LD4 – Autism

30 10 2007

Autism, despite its name, is not just one type of disorder. The better term is Autism Spectrum Disorder (ASD henceforth) and that includes a number of distinct developmental deficits and perhaps also from a variety of etiologies (causes) too. DSM IV does distinguis between ‘classical’ autism and PDD NOS (pervasive developmental disorders – not otherwise specified) which does include most of what I’m here calling the autism spectrum.

ASD actually results in a failure to relate. The affected child may not make good eye contact, may find close physical contact disturbing, and will not easily speak even to express basic needs. In other words, the ASD child may not even recognise “the other” as similar to but distinct from “the self”.

Observant care givers will be able to identify the more severe forms of ASD quite early as the deficits in achieving developmental milestones and interaction may be discernible even from the 9th month onwards, but sometimes it takes much longer to detect.

Common signs include:

  • not turning when the parent says the baby’s name;
  • not turning to look when the parent points and says, “Look at…” and not pointing themselves to show parents an interesting object or event,
  • lack of responsiveness.
  • repetitive motion, rocking back and forth.
  • failure to speak, babbling.
  • lack of ‘pretend’ play.
  • repetitive, mechanical, play.
  • smiling late; and
  • failure to make eye contact with people.

(The above signs may not all occur together and may not all be discoverable at the same ages)

The lack of interaction can have a devastating psychological effect on the parents. While all developmental deficits are challenging to parents, the parents of kids with ASD perhaps have the hardest time. But, if the challenge is taken up, even severely affected kids will show improvement and sometimes the improvements will be remarkable.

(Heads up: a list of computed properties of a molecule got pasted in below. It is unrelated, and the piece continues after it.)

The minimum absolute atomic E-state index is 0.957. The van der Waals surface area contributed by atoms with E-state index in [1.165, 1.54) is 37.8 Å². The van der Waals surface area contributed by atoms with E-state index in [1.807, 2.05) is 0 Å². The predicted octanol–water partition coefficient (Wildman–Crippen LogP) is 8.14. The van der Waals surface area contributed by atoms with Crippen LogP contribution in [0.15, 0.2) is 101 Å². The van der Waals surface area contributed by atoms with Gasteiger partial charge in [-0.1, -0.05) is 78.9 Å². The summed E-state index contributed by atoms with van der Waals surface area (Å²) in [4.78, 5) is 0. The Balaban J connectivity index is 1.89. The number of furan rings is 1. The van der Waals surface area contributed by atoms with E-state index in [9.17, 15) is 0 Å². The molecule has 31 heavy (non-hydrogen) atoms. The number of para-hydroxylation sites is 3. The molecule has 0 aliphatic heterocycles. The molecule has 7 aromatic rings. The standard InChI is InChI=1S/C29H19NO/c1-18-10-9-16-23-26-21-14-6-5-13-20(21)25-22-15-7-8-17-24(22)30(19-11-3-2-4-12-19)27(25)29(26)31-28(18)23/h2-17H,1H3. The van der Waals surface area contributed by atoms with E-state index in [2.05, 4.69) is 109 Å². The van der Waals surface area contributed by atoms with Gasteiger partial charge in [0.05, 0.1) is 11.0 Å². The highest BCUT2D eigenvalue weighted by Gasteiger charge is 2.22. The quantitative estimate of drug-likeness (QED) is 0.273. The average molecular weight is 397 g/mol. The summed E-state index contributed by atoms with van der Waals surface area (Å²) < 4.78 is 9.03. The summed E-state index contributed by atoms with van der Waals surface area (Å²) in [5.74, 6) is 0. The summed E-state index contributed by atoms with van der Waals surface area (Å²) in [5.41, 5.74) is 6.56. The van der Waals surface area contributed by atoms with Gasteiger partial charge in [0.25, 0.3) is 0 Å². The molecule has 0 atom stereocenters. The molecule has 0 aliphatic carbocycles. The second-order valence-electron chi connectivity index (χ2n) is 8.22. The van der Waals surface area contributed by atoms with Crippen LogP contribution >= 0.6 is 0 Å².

The challenge is really not ever to give up. The parent (or caregiver) must insist on a relational response and then must insist on the right response. It can be a lifelong struggle, but ultimately very rewarding.

Once ASD is suspected, the child psychologist or paediatrician will be able to confirm the diagnosis. Therapy involves intensive one-on-one occupational therapy, with sensory integration, and directed play involving the child. Behavioral approaches as well as cognitive ones have proved to be helpful but it is most important that the parents learn what they have to achieve at home and work to effectively reinforce whatever the therapists are doing. Some parents actually take the lead in providing therapy and we have seen this approach produce excellent results. The more the parental involvement, (in my experience) the better the child responds!

In our experience even severely affected children can show remarkable improvement, so don’t get discouraged and don’t give up hope.

While all the parents of children with developmental deficits will be under some extra pressure, especially the parents of autistic kids can find the pressure and tension very taxing. So, it is particularly important that they get support for themselves and being a part of a group with the parents of other ASD affected children can be a great help.

Asperger’s Syndrome is somewhat related to ASD and sometimes even considered to be a part of the ASD spectrum. In Asperger’s, the language deficits may not be present. These kids will have normal or even gooeye contact - mother childd language skills but will still be lacking relationally.

All ASDs are treatable. Sometimes, remarkable improvement is seen. With dedication and will, a lot can be done! Get help, and then stick to the task at hand. Take it one day at a time, be patient, set yourselves tough but achievable goals, and you may be surprised at what you and your child can achieve together.

Insight into your child’s personality, what he (ASD is about five times commoner in males) likes and dislikes, getting your lives into a routine, and keeping a detailed journal that covers nutrition, moods, therapies, and anything else that comes to mind – will all prove to be very valuable aids to doing the best that you can for your child.

The American Association of Pediatricians has just published two papers on Autism. For further information, this is an excellent place to start.
AND Please, please, PLEASE look at all the wonderful and up-to-date information contained in theYale’s Autism Seminar“!!!!Digg!

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